West Midlands PCC hopes pub bombing verdict will reassure families of victims
The police and crime commissioner for the West Midlands, David Jamieson, has expressed hope that the families of the victims of the Birmingham pub bombings will be reassured by the conclusions of the jury following an inquest into their deaths.
“It was right that after so long and with so many questions remaining that Sir Peter Thornton QC examined the belief – held by some – that the authorities knew about the bombings in advance but did nothing with that knowledge.
“The jury concluded that this did not happen. I hope this will reassure the victims’ families,” Mr Jamieson said.
Twenty-one people were killed in 1974 when bombs exploded at the Mulberry Bush and Tavern in the Town pubs. A further 220 people were injured.
Last week inquest jurors concluded that an “inadequate” IRA warning call caused or contributed to the deaths and there were no errors in the way police responded to the warning call and their actions did not contribute to the loss of life.
Mr Jamieson added: “The inquest also heard from a witness who claimed to be from the IRA. He named four people who he alleged were responsible for the bombings. Three of those men are now dead: Mick Murray, James Gavin and Seamus McLoughlin. In the past all three have been questioned by the police about their role in the killings. There was insufficient evidence to prosecute. The fourth alleged bomber, named by the witness at the inquest, was Michael Hayes.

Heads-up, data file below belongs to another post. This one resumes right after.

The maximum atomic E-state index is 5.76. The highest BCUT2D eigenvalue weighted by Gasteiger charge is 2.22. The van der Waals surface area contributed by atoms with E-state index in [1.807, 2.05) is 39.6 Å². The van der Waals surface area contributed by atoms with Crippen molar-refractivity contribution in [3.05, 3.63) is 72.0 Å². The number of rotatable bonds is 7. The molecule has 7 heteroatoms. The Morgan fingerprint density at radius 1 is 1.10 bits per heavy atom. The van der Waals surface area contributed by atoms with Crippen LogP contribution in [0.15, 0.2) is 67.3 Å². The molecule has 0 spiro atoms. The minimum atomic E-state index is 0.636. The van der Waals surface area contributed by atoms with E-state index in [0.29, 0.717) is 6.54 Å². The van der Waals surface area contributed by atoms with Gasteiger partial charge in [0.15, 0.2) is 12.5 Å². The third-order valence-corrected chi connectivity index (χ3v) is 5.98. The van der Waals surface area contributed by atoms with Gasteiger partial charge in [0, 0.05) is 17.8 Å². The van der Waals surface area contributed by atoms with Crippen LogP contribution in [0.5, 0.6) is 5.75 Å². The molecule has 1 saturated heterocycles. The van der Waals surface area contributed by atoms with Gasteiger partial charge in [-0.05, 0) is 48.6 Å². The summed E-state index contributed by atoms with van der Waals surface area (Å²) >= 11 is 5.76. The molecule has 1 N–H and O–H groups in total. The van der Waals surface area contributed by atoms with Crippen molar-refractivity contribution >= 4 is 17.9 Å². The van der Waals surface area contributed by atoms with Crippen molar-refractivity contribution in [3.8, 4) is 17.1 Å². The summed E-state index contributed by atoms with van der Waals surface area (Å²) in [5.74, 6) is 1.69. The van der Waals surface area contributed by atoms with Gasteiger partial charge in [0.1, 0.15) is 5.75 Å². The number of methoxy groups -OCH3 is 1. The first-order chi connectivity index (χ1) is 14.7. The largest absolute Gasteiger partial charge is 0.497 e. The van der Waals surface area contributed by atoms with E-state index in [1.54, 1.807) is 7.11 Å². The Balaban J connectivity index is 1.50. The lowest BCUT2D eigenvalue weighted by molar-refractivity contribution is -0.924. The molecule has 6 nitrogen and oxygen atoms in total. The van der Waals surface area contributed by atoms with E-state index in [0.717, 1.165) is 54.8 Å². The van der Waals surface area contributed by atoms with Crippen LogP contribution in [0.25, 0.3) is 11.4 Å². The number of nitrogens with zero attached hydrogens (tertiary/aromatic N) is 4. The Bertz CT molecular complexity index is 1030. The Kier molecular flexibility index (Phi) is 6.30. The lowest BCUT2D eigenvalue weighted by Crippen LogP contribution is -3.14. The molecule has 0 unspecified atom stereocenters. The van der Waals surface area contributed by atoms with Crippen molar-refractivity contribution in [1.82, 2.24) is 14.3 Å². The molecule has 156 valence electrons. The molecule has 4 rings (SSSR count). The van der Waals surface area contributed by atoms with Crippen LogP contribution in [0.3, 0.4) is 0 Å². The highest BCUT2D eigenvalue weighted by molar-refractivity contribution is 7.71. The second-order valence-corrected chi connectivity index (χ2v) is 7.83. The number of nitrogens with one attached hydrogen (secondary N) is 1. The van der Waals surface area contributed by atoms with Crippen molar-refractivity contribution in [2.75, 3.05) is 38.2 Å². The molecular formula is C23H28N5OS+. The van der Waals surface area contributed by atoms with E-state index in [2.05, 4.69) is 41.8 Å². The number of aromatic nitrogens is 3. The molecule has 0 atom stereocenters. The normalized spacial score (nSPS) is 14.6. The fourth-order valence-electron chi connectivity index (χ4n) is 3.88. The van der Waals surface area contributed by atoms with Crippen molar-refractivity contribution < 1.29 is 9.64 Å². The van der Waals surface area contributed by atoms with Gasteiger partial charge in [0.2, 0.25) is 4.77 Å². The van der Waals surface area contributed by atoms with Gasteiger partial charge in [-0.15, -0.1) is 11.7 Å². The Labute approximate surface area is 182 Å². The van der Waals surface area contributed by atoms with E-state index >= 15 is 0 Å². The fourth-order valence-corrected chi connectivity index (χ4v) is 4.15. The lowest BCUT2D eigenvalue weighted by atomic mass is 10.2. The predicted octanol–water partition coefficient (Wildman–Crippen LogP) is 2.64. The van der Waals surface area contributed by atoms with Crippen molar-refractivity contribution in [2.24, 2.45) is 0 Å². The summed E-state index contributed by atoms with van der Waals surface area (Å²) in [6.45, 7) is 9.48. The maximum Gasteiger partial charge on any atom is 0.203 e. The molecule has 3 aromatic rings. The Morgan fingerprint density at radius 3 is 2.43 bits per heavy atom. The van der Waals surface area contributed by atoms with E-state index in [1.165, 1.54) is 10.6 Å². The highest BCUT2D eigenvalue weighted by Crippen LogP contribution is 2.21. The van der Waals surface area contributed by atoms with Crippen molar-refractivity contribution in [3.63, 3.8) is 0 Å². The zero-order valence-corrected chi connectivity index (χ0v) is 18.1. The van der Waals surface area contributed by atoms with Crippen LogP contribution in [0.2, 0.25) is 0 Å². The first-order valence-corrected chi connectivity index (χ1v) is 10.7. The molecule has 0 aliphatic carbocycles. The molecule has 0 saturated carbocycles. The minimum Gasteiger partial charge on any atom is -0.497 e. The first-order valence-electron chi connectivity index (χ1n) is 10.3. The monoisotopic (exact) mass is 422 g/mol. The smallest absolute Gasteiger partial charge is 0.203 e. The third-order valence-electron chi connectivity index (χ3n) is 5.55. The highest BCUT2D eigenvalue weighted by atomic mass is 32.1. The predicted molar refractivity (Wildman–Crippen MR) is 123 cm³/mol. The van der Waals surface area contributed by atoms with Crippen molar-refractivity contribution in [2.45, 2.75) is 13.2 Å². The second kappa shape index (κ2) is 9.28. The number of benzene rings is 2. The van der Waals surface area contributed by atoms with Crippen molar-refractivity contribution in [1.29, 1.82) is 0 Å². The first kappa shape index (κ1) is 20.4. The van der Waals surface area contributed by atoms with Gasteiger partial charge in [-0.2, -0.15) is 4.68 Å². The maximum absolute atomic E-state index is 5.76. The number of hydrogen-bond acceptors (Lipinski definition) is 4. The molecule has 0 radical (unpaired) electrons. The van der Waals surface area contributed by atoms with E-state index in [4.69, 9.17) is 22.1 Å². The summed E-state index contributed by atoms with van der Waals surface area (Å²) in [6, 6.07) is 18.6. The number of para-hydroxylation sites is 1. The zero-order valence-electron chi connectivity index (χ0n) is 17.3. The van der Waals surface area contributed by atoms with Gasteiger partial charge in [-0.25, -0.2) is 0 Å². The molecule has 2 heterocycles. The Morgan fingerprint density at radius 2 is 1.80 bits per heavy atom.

“I can confirm that West Midlands Police has a team working on the pub bombings case and continues to follow all lines of enquiry. Whilst I can’t comment on an active investigation, I can reiterate that the chief constable will do all he can to bring the people responsible to justice.
“I support the chief constable and his intention to ensure details of the case are published in future. This will allow us all to see the complexities and the difficulties the force has faced.
“My heart goes out to all those affected by the terrorist attack of 1974. It is a scar on Birmingham’s past. The investigation, of course, continues and I will ensure that everything possible is done to catch the perpetrators. Those who lost their lives that night will not be forgotten.”
WMP Chief Constable Dave Thompson said: “As I have said on many occasions, the investigation into the pub bombings continues. Our approach is when and if significant new information comes to light we scrutinise it to see if anyone can be brought to justice.”